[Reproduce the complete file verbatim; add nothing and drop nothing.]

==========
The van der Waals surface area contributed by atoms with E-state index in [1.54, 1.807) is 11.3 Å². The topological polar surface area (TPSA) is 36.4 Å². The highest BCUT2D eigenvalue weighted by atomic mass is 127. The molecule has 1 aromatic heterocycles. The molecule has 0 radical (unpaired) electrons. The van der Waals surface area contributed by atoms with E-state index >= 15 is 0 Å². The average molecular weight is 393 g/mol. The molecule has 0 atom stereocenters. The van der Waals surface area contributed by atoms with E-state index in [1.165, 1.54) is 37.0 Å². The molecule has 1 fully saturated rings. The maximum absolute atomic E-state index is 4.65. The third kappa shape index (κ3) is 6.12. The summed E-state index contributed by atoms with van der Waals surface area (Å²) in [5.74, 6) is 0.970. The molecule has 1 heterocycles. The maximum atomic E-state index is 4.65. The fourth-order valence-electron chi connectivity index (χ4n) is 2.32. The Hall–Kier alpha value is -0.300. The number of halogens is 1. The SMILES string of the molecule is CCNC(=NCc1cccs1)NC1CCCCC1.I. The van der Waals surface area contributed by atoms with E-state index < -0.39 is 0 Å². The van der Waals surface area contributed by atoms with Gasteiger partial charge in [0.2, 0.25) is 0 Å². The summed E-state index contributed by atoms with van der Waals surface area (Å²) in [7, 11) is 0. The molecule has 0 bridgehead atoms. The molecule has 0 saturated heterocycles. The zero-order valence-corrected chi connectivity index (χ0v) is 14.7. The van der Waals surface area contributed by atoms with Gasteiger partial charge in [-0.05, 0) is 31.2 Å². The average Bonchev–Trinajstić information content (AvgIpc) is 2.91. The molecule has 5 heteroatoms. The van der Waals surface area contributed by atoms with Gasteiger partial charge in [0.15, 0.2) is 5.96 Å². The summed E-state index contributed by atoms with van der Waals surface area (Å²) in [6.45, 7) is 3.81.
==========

The van der Waals surface area contributed by atoms with E-state index in [1.54, 1.807) is 11.3 Å². The topological polar surface area (TPSA) is 36.4 Å². The highest BCUT2D eigenvalue weighted by atomic mass is 127. The molecule has 1 aromatic heterocycles. The molecule has 0 radical (unpaired) electrons. The van der Waals surface area contributed by atoms with E-state index >= 15 is 0 Å². The average molecular weight is 393 g/mol. The molecule has 0 atom stereocenters. The van der Waals surface area contributed by atoms with E-state index in [1.165, 1.54) is 37.0 Å². The molecule has 1 fully saturated rings. The maximum absolute atomic E-state index is 4.65. The third kappa shape index (κ3) is 6.12. The summed E-state index contributed by atoms with van der Waals surface area (Å²) in [5.74, 6) is 0.970. The molecule has 1 heterocycles. The maximum atomic E-state index is 4.65. The fourth-order valence-electron chi connectivity index (χ4n) is 2.32. The Hall–Kier alpha value is -0.300. The number of halogens is 1. The SMILES string of the molecule is CCNC(=NCc1cccs1)NC1CCCCC1.I. The van der Waals surface area contributed by atoms with E-state index < -0.39 is 0 Å². The van der Waals surface area contributed by atoms with Gasteiger partial charge in [0.2, 0.25) is 0 Å². The summed E-state index contributed by atoms with van der Waals surface area (Å²) in [7, 11) is 0. The molecule has 0 bridgehead atoms. The molecule has 0 saturated heterocycles. The zero-order valence-corrected chi connectivity index (χ0v) is 14.7. The van der Waals surface area contributed by atoms with Gasteiger partial charge in [-0.05, 0) is 31.2 Å². The average Bonchev–Trinajstić information content (AvgIpc) is 2.91. The molecule has 5 heteroatoms. The van der Waals surface area contributed by atoms with Gasteiger partial charge in [0.15, 0.2) is 5.96 Å². The summed E-state index contributed by atoms with van der Waals surface area (Å²) in [6.45, 7) is 3.81.